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I’m changing a non document based application to use core data, to gain some of core data’s freebie advantages. I appear to have got the core data part working okay.

The Entity Graph looks like this.

Genome —1 to N—> General/XForms —1 to N–> Variations

The data is build the hard way as the app is designed to be compatible with another application’s file format. So for example…

genomeEntity = General/[NSEntityDescription insertNewObjectForEntityForName:@"Genome" inManagedObjectContext:moc];

xFormSet = General/[[NSMutableSet alloc] initWithCapacity:numberOfXForms];
for(i=0; i<numberOfXForms;i++) {
	xFormEntity = General/[NSEntityDescription insertNewObjectForEntityForName:@"General/XForm" inManagedObjectContext:moc];
	[xFormSet addObject:xFormEntity];	
         /* similar loop for variations */
[genomeEntity setValue:xFormSet forKey:@"xforms"];

Which is how I interpret ‘Manipulating Relationships’ in the core data guide. I can add my data into a General/NSManagedObjectContext and get it back out again, so I guess that is fairly correct.

I’ve bound an General/NSArrayController to my managedObjectContext, with attributes set to the Genome entity. I’ve got an General/NSTableView with Columns bound to two of the Genome attributes via the General/NSArrayController arrangedObjects controller key.

When I run my Application I get a row in the table for each Variation entity in the context. If I comment out the addition of the variations code I get one for each General/XForm entity, and if I comment out the General/XForm code I get what I was expecting in the first place, one level for each Genome Entity.

So How do I get just one row in the table for the top level entity without getting rid of all my code or is that just the way things are supposed to work ?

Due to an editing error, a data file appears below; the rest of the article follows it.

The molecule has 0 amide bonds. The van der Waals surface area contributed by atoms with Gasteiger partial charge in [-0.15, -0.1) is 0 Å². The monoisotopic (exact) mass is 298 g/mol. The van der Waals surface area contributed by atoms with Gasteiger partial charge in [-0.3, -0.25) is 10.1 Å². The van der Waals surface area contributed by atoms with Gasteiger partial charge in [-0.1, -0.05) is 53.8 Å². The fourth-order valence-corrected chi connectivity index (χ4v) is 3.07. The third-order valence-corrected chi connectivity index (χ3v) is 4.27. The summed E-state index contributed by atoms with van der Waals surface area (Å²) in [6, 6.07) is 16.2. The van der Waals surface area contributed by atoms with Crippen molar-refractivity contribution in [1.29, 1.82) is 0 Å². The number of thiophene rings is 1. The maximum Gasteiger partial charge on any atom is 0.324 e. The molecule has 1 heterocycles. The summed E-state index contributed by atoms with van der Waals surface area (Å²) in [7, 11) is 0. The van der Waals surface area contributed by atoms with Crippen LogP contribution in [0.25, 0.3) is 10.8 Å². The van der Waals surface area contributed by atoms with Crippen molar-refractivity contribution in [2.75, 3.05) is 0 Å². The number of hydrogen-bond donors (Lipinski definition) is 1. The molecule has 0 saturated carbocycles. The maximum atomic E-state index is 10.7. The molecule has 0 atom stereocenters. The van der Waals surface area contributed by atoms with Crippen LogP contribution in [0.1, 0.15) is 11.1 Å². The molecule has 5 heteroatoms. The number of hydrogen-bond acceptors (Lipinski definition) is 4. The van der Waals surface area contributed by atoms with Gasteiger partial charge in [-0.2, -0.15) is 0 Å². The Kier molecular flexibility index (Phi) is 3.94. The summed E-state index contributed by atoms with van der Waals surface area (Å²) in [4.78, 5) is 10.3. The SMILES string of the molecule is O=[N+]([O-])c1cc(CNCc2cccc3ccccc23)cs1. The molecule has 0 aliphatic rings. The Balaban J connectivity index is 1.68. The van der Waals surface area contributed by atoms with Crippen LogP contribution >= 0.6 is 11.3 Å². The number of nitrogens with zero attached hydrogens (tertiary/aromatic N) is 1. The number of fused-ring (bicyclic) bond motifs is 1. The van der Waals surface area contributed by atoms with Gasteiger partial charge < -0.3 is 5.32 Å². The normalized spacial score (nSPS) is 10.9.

This is not going to help you much, but at least, I know one thing for sure: you should have only 2 rows, one per Genome, if things are done properly, no matter how many 1–N relationships the entity has. I am not sure where you should look first, the code you give looks good. Maybe you can build a small test case for which you can show all the code? In which methods are the xForms added (e..g in awakeFromInsert?)? Also, check your model: does any of your entity use a subclass of General/NSManagedObject for extra methods? Finally, be more descriptive about the nib setup.

As the code is GPL I’ve put a vastly cut down copy available at I weighs in at a touch under 3MB. All the following describes the cut down project….

The nib is as I described it above.

I have an object, General/FractalFlameModel, with an General/NSManagedObjectContext public variable ‘moc’. The persistent store is an in memory store. created in General/FractalFlameModel’s init method. I’ve bound an General/NSArrayController’ managedObjectContext binding to ‘moc’, with attributes set to Entity, Genome. I’ve got an General/NSTableView with the Columns value binding bound to two of the Genome attributes via the General/NSArrayController arrangedObjects controller key. There’s a controller class to that now does not do much controlling. And two windows, oxidizer, the main window and preferences which I would get rid of but can not delete for some reason.

The code that is used to populate the context is below createGenomeEntityFrom:withImage:inContext: is called in a loop from the model class. The Genome class is a factory class hence the class methods. …

@implementation Genome

The only custom managed object is for the Genome Entity, it holds an General/NSColor, General/NSImage and General/NSAttributedString hence is has the standard code to store transients in binary persistant attributes.

@implementation General/GenomeManagedObject






If I run the following code I get TEN entities, which matched the number of rows, returned, The extra enties are General/XForms, I’m beginning to think that insertNewObjectForEntityForName:inManagedObjectContext is the root of my problem.

General/NSArray *genomes;

General/NSPredicate * predicate;                        
General/NSFetchRequest *fetch = General/[[NSFetchRequest alloc] init];
[fetch setEntity:General/[NSEntityDescription entityForName:@"Genome" inManagedObjectContext:moc]];
genomes = [moc executeFetchRequest:fetch error:nil];
[fetch release];

The code is in an action tied to the Render button in the cut down app, you’ll need to run in Debug as there’s no print code.

Replying to myself here… I brought the above code up on the cocoa-dev list and appearently this is the expected behaviour for ‘sub-entites’. Since I had no idea what a ‘sub-entity’ was with regards to core data or how I even made one I had to google around. Reading between the lines it appears to have something to do setting the parent entity setting. I’ve have to look into this to comfirm it has I’m away from my Mac and have no recollection of using the Parent: drop down.